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Rural Americans Struggle with Access to Care

Nurse Gena Byrd with Green County Health Care, at the home of an elderly patient in Snow Hill, North Carolina. (Lara Cooper/Direct Relief)

Many rural Americans are struggling with access to health care, according to a new poll that National Public Radio has done with the Robert Wood Johnson Foundation and the Harvard T.H. Chan School of Public Health. The poll focused on everyday life in rural America, including economic security, but it was the findings on health care that caught our eye. One-quarter of respondents (26 percent) said they have not been able to get health care when they need it, even though 9 in 10 (87 percent) have some kind of health insurance. Of those not able to get health care when they needed it nearly half (45 percent) said they could not afford it, 23 percent said the location was too far and 22 percent said they could not get an appointment during the hours they needed one.

Access to health care, particularly in rural areas, is something Community Health Centers know more than a little about. Nearly half of health centers (44 percent) are located in rural communities, where the nearest doctor or hospital can be as far as 50 miles or more, or in the next county. Despite the fact that health centers have expanded their reach the last few years (they serve 1 in 5 rural residents) there are still many rural frontiers where there are few or even no options for health care. A trend of rural hospital shutdowns is making matters even more difficult. Two-thirds of respondents in the NPR survey (67 percent) agreed that hospital closures are a problem. Nearly 90 rural hospitals have closed since 2010 and just over 21 percent are on the brink of closure due to financial insolvency.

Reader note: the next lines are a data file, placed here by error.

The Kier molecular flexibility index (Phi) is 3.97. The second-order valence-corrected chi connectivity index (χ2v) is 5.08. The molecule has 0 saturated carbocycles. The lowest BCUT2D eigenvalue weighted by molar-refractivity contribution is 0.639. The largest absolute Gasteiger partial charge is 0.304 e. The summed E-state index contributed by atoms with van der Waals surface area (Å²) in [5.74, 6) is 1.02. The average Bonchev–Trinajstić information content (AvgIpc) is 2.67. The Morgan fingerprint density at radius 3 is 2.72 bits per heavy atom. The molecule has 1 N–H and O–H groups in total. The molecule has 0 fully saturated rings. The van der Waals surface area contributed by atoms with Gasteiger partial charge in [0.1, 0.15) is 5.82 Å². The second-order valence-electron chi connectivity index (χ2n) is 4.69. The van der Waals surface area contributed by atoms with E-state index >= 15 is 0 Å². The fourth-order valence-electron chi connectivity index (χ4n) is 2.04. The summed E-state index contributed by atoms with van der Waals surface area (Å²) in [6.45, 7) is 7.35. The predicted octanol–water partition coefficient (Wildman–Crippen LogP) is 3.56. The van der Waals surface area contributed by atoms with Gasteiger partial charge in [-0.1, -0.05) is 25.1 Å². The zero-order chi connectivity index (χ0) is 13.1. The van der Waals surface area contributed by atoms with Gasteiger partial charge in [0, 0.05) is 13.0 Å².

Among the environmental factors at the root cause of illness — clean water, jobs, nutrition and safe housing, access to primary care is a pivotal driver that determines how long one will live.  U.S. counties with a sufficient supply of primary care providers have lower mortality rates, according to a recent study published in the Journal of the American Medical Association- Internal Medicine (JAMA-IM) [see previous blog post on this topic] . Indeed, the same study noted that each 10 additional primary care physicians per 100,000 people was linked to a 51.5 day increase in life expectancy. 

The link between mortality and access to care has been a focus of research before.  University of Michigan researchers examined data from when health centers were first funded from 1965 to 1974 and found that mortality rates dropped 7 to 13 percent among people aged 50 and older.  The most significant reductions were deaths linked to cardiovascular problems. 

We still have a long way to go to expand access to primary care and save more lives. According to the Health Resources and Services Administration (HRSA), the U.S. needs an additional 15,000 primary care physicians to meet current demand.

Related: NPR: The Struggle to Hire and Keep Doctors in Rural Areas Means Patients Go without Care

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